In this semi-autobiographical debut novel set in 1983, Vanessa Martin’s real-life reality of living with family in public housing in Newark, New Jersey is a far cry from the glamorous Miss America stage. She struggles with a mother she barely remembers, a grandfather dealing with addiction and her own battle with self-confidence. But when a new teacher at school coordinates a beauty pageant and convinces Vanessa to enter, Vanessa’s view of her own world begins to change. Vanessa discovers that her own self-worth is more than the scores of her talent performance and her interview answers, and that she doesn’t need a crown to be comfortable in her own skin and see her own true beauty.

It’s such an honor to be the focal point of this wonderful book! Without a doubt, it will be inspiring to a new generation of young, talented girls well on their way to promising careers.—Vanessa Williams, Multi-Platinum Recording Artist, New York Times Best-Selling Author, Fashion Designer and star of Television, Film and the Broadway Stage

Like Vanessa has it all and then some!  Gritty, poetic, emotionally true, Tami Charles wrings out every hope, every stumble and every triumph of a girl on an uneasy road to possessing  her self, her strength and her own beauty. An unforgettable debut.—Rita Williams-Garcia, author of One Crazy Summer and P.S. Be Eleven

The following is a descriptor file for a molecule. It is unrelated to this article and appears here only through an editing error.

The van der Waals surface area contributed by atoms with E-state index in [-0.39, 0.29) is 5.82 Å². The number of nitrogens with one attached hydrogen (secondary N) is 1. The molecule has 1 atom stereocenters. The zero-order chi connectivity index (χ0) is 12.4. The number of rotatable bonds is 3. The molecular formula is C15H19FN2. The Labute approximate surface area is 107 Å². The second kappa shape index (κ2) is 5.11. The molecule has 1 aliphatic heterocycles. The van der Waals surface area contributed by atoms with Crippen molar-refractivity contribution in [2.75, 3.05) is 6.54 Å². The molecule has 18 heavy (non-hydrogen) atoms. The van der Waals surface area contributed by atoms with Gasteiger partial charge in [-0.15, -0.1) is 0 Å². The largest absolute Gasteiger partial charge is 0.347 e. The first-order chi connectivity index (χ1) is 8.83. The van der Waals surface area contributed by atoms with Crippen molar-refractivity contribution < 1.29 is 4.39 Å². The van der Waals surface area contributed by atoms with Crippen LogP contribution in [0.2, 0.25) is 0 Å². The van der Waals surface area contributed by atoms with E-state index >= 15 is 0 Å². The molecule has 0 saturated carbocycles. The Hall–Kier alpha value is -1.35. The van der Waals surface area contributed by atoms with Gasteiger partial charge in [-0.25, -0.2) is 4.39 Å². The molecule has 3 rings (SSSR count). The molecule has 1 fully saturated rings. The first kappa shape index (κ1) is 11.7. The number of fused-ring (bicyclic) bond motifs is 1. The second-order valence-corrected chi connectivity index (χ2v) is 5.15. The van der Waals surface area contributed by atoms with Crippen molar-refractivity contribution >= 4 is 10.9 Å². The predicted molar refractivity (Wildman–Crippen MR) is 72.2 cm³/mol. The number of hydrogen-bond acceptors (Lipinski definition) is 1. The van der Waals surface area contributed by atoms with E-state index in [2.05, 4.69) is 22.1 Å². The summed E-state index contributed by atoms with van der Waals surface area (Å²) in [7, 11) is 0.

This debut is a treasure: a gift to every middle school girl who ever felt unpretty, unloved, and trapped by her circumstances.— Kirkus Reviews STARRED REVIEW

Charles evades the clichés and imbues Vanessa with an inner life that’s so real and personal it’s hard to deny the charm, heartbreak, and triumph of her story…Superb.— Booklist STARRED REVIEW

Like Vanessa is an emotionally potent, engaging young adult story with a heroine whom it is impossible not to root for. The life lessons that Nessy learns are relevant and worthwhile for everyone.— Foreword Reviews STARRED REVIEW


Click for more detail about Strong as Sandow: How Eugen Sandow Became the Strongest Man on Earth by Don Tate Strong as Sandow: How Eugen Sandow Became the Strongest Man on Earth

by Don Tate
Charlesbridge (Aug 22, 2017)
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Little Friedrich Müller was a puny weakling who longed to be athletic and strong like the ancient Roman gladiators. He exercised and exercised. But he to no avail.